Francisco Mahfuz 7:59

Yes, you are at a complicated moment, whereby you perhaps try to justify to new clients, or even to old clients, how the it's, you can absolutely do the same job now, even though you cannot travel, but as soon as you can travel, you need to find the vacation for now. You need to get me there. Okay, no, it was working perfectly. But you have no idea how much better it's going to work for me. And if I'm in Zambia one week, and if I'm him, so I want to talk about a fair bit about what what types of stories and what what you find that works and what doesn't. But let me just take one step back, which is, isn't storytelling, the most obvious thing that every nonprofit or charity organisation should be doing? I mean, I'm sure I'm sure they're not. But isn't this like the most obvious thing that they should go? Yeah, well, we did we have that covered, we messing up in all sorts of other ways. But the storytelling part we understand, but but that's not your experience, right?

Allison Kooser 8:57

No. And I think what happens a lot, rightfully so is that there are 1000s, literally 1000s of organisations that are started by founders who are really good at doing whatever the implementation programme is, right. So you have a social worker, or you have a community development expert, or an economic development expert, and they are starting a programme that does that. And at the end of the day, they're not marketers. They're not really fundraisers either, quite honestly. But they reach a point where they realise to do the work that they're good at, they need money. And the way that they raise money is by marketing and fundraising, and especially all these smaller organisations. It's not a good use of resources, quite honestly, for them to staff, full time marketers at the beginning, it's expensive, and presumably, there'll be pretty pigeon holed on what they're able to do. And so that story kind of goes by the wayside or is reliant on somebody, you know, sending emails to their personal network or something along those lines of, hey, I'm in the weeds every day on this work. And when I have time I remember to write some people about what's happening or what Got a video on my phone. And that's great. But it's not systematised. And so it's really easy for that to fall off, right, because you're prioritising as you should, the programmes that you're trying to run, whether that's feeding people or serving women and girls, or whatever the issue is, right. So we are able to come in and fill the gap and say, we are going to be dedicated entirely to story and, and telling stories that are intentionally designed to raise your money at the end of the day, so that you can continue focusing on what you do best, which is the work. So you know, there are large nonprofits that have huge marketing operations. And those are the ones who are great at storytelling. And we look to them as examples and say, What can we borrow from them, they don't really need our help. But there are 1000s and 1000s, who are much smaller, who would love to tell great stories that they know, they need to tell great stories we do very little convincing of, hey, you should be telling stories they know, it's just a matter of is that a priority is their time? And whose job is it?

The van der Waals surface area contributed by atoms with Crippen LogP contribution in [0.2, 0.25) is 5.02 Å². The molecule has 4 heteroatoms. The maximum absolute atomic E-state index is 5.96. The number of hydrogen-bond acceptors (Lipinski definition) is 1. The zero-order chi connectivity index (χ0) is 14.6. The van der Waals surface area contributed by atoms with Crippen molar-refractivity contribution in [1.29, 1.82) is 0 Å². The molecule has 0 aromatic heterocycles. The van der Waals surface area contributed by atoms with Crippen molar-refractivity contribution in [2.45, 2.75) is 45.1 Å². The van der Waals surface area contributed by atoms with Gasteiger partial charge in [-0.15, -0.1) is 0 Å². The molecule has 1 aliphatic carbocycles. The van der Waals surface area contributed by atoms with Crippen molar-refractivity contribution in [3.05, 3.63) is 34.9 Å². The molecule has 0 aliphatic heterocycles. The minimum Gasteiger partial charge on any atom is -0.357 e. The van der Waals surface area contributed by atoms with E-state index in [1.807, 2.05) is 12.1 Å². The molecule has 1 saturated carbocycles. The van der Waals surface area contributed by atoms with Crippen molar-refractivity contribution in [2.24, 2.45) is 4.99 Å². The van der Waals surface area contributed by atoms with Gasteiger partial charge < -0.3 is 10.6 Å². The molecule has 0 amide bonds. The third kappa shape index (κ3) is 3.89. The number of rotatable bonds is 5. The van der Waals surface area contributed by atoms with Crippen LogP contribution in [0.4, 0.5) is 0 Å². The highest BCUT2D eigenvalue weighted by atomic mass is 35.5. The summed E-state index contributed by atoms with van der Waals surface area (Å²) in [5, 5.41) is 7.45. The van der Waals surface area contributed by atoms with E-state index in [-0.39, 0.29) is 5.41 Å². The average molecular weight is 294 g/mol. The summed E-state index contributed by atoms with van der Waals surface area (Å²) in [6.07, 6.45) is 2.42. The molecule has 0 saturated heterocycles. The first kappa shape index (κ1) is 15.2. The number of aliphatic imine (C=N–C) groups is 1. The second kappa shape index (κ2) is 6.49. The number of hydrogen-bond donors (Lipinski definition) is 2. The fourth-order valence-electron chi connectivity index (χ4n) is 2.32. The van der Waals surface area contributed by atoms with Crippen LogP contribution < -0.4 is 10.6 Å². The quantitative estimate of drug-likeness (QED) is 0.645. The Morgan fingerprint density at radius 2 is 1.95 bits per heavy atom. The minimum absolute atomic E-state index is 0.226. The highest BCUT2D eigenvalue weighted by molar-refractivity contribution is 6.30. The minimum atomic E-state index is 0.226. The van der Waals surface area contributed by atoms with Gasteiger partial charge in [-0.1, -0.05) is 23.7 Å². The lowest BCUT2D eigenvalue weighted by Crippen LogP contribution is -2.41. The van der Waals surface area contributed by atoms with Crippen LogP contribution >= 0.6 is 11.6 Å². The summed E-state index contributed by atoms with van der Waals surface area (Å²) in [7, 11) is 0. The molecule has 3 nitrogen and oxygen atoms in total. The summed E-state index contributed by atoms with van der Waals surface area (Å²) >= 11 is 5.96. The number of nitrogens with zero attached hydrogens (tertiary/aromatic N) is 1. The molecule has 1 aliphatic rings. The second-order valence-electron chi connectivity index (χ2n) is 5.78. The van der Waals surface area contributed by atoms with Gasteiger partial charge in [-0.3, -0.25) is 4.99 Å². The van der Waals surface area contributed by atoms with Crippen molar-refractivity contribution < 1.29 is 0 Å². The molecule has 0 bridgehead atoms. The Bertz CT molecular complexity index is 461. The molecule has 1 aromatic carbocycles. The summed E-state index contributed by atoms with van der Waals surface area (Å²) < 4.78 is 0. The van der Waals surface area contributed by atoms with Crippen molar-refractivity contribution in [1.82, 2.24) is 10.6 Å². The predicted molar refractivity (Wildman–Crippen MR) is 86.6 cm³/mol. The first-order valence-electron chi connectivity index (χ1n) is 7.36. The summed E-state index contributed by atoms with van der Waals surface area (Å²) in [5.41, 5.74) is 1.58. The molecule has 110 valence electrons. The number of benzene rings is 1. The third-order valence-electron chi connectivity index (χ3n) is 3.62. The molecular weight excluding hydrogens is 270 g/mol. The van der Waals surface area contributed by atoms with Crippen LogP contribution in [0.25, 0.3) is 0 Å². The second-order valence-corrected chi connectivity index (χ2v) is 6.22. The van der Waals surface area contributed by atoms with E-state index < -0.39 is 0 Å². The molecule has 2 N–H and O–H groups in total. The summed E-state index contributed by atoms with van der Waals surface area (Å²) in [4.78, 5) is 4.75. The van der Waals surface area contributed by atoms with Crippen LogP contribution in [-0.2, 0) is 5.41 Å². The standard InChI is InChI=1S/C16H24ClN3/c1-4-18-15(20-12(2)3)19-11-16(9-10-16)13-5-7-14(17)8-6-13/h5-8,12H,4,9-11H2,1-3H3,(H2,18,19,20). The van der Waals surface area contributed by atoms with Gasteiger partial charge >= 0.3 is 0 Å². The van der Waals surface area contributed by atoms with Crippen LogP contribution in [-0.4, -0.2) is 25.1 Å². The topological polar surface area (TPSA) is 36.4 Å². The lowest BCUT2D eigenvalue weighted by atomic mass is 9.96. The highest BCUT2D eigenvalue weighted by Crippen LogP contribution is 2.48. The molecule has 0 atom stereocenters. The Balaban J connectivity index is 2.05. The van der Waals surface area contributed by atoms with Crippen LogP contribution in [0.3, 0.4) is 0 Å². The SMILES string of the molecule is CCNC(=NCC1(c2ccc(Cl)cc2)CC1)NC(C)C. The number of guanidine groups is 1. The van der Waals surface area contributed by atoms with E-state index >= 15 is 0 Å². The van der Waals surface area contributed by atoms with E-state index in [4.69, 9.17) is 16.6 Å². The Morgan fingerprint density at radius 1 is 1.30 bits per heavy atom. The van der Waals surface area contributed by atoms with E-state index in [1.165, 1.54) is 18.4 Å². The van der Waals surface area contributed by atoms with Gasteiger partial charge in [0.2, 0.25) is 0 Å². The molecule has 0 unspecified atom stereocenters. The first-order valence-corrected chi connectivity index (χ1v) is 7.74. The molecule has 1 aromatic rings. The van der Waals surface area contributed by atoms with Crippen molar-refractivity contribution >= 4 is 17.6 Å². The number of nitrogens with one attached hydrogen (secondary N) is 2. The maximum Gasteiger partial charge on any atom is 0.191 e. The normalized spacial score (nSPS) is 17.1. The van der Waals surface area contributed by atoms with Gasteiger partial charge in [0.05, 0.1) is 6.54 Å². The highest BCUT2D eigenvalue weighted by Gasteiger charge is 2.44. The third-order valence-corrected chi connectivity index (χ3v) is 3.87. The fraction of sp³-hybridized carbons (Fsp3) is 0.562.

Francisco Mahfuz 10:57

Okay, so that's an interesting one, I was going to ask you if if there is still any pushback, because this is something that in different parts of the work I do, and a whole bunch of other people that work with storytelling, you just find different levels of reluctance to do it or or people are sceptical about it. But it's interesting to know that in that in that world you live in they they're fully aware that this is a very powerful thing. But one of the challenges you mentioned is is how organised they are about it. Now, organisation aside, what would you say they find most difficult? Is it finding the right stories, crafting them in a way that they can actually share with donors or on social media? Or no, they can do those things. But they just you know, they they have no idea how to tell the stories?

Allison Kooser 11:45